But as young Adoniram stood in the burning heat of that Burmese July day, staring back at the great golden Shwe Dagon Pagoda that overshadowed the entire city, he did not guess the terribleness of the discouragement that waited for him in the muddy streets of Rangoon -- that he would work fifteen hours a day for six full years before he would win a single convert; four years would pass before anyone would even stop to ask about this strange Christianity; that the dismal stench, the rotten air of the tropic would break Ann's health. He would know physical pain as he never had known it. His second child would die (the first had been born dead on the "Georgiana"). And in all the six years most Andover graduates of his class were building up tidy little New England congregations and rearing their families in cool, healthy New England air. - pg. 45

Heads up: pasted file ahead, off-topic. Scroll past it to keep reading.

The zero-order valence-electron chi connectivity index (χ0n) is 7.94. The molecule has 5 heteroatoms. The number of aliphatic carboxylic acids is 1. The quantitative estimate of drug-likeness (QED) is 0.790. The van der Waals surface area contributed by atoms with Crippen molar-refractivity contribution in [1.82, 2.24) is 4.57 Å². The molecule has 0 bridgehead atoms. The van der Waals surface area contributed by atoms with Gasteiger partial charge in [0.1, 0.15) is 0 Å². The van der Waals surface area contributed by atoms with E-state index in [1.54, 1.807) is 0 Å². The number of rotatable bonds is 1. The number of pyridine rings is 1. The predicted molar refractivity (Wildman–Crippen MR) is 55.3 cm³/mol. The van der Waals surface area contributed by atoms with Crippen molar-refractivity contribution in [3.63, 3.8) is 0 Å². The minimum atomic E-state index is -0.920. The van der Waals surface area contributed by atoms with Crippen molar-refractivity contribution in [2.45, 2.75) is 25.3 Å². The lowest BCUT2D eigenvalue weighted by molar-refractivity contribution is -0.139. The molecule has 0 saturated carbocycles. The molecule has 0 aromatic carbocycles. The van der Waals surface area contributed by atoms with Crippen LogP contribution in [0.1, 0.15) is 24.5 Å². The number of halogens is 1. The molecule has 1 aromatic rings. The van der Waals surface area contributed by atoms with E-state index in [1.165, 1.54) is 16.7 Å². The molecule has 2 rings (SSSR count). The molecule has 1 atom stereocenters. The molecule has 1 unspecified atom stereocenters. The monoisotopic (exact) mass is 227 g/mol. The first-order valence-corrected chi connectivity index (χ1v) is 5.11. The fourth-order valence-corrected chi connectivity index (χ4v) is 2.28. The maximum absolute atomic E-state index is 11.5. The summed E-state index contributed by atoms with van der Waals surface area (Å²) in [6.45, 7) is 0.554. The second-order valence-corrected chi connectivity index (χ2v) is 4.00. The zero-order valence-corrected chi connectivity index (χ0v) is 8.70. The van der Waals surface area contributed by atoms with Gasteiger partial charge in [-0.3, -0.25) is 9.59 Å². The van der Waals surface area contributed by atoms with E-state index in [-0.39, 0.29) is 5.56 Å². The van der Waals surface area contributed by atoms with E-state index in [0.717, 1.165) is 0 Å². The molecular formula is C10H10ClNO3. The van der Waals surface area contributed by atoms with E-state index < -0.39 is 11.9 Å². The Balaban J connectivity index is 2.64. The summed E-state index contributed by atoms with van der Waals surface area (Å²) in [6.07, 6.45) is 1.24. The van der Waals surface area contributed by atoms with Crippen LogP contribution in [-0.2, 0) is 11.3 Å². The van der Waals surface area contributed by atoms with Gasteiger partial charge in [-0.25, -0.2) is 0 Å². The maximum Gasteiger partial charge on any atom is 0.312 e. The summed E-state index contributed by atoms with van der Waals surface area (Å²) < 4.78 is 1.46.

In Rangoon Adoniram hailed his three faithful converts and broke an incredible piece of news to them. He was abandoning his mission. He would lock the zayat. They could do with it as they wanted. He was going to sail for Chittagong. There he could preach in Burmese but he would be safe, blessed by the protection of the British flag.
Nothing in all his discouraging years prepared him for the astounding reaction of the three Burmese converts!
"I will go with you," said Moung Nau.
I cannot," said another, "because of my wife and children. But I will be faithful to the death here-even if you desert us."
"But don't abandon us," they all pleaded. "Now is the time for teaching. Interested ones come to our door every day. We alone do not know enough to teach the great truths."
"If I stay, you know what persecution means in this crazy government."
"Stay until a little church of ten is collected, and you have placed a native teacher over it. Then go, if you must. If there are ten of us, the religion will spread of itself. The superiors cannot stop it. No, not even with persecution."